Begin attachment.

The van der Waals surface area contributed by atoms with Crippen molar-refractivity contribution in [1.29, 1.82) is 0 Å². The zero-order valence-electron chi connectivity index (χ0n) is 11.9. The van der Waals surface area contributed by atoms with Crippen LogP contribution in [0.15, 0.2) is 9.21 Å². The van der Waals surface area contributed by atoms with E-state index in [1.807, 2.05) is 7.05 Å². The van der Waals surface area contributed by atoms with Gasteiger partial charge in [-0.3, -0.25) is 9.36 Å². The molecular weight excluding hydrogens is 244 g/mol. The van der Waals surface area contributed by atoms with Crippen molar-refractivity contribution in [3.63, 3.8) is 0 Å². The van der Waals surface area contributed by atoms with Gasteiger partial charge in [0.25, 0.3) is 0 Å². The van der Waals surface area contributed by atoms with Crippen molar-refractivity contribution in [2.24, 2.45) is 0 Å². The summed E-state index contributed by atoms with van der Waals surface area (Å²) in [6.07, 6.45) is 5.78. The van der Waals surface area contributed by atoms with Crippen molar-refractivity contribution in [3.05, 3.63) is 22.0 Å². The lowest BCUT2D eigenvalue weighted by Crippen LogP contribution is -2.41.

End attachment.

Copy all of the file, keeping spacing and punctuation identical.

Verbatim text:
The van der Waals surface area contributed by atoms with Crippen molar-refractivity contribution in [1.29, 1.82) is 0 Å². The zero-order valence-electron chi connectivity index (χ0n) is 11.9. The van der Waals surface area contributed by atoms with Crippen LogP contribution in [0.15, 0.2) is 9.21 Å². The van der Waals surface area contributed by atoms with E-state index in [1.807, 2.05) is 7.05 Å². The van der Waals surface area contributed by atoms with Gasteiger partial charge in [-0.3, -0.25) is 9.36 Å². The molecular weight excluding hydrogens is 244 g/mol. The van der Waals surface area contributed by atoms with Crippen molar-refractivity contribution in [3.63, 3.8) is 0 Å². The van der Waals surface area contributed by atoms with Gasteiger partial charge in [0.25, 0.3) is 0 Å². The van der Waals surface area contributed by atoms with Crippen molar-refractivity contribution in [2.24, 2.45) is 0 Å². The summed E-state index contributed by atoms with van der Waals surface area (Å²) in [6.07, 6.45) is 5.78. The van der Waals surface area contributed by atoms with Crippen molar-refractivity contribution in [3.05, 3.63) is 22.0 Å². The lowest BCUT2D eigenvalue weighted by Crippen LogP contribution is -2.41.